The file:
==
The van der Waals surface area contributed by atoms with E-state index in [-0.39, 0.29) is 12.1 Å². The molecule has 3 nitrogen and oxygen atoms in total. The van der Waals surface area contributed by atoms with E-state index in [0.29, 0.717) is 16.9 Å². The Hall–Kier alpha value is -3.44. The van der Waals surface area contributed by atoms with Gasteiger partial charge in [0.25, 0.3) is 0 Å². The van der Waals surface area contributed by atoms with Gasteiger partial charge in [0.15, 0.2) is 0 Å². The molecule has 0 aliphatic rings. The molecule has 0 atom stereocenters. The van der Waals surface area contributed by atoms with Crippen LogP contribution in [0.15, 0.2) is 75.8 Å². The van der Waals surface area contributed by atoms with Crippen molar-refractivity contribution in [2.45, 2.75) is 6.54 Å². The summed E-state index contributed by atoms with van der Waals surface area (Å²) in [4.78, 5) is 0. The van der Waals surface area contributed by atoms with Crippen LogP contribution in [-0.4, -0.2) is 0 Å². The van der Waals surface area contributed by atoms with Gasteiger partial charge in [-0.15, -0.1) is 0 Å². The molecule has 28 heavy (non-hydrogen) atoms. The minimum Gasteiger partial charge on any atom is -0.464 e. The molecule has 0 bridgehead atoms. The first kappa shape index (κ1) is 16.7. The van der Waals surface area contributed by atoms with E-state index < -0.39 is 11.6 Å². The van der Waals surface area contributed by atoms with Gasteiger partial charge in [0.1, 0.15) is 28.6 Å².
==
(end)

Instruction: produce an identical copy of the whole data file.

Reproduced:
The van der Waals surface area contributed by atoms with E-state index in [-0.39, 0.29) is 12.1 Å². The molecule has 3 nitrogen and oxygen atoms in total. The van der Waals surface area contributed by atoms with E-state index in [0.29, 0.717) is 16.9 Å². The Hall–Kier alpha value is -3.44. The van der Waals surface area contributed by atoms with Gasteiger partial charge in [0.25, 0.3) is 0 Å². The van der Waals surface area contributed by atoms with Gasteiger partial charge in [0.15, 0.2) is 0 Å². The molecule has 0 aliphatic rings. The molecule has 0 atom stereocenters. The van der Waals surface area contributed by atoms with Crippen LogP contribution in [0.15, 0.2) is 75.8 Å². The van der Waals surface area contributed by atoms with Crippen molar-refractivity contribution in [2.45, 2.75) is 6.54 Å². The summed E-state index contributed by atoms with van der Waals surface area (Å²) in [4.78, 5) is 0. The van der Waals surface area contributed by atoms with Crippen LogP contribution in [-0.4, -0.2) is 0 Å². The van der Waals surface area contributed by atoms with Gasteiger partial charge in [-0.15, -0.1) is 0 Å². The molecule has 28 heavy (non-hydrogen) atoms. The minimum Gasteiger partial charge on any atom is -0.464 e. The molecule has 0 bridgehead atoms. The first kappa shape index (κ1) is 16.7. The van der Waals surface area contributed by atoms with E-state index < -0.39 is 11.6 Å². The van der Waals surface area contributed by atoms with Gasteiger partial charge in [0.1, 0.15) is 28.6 Å².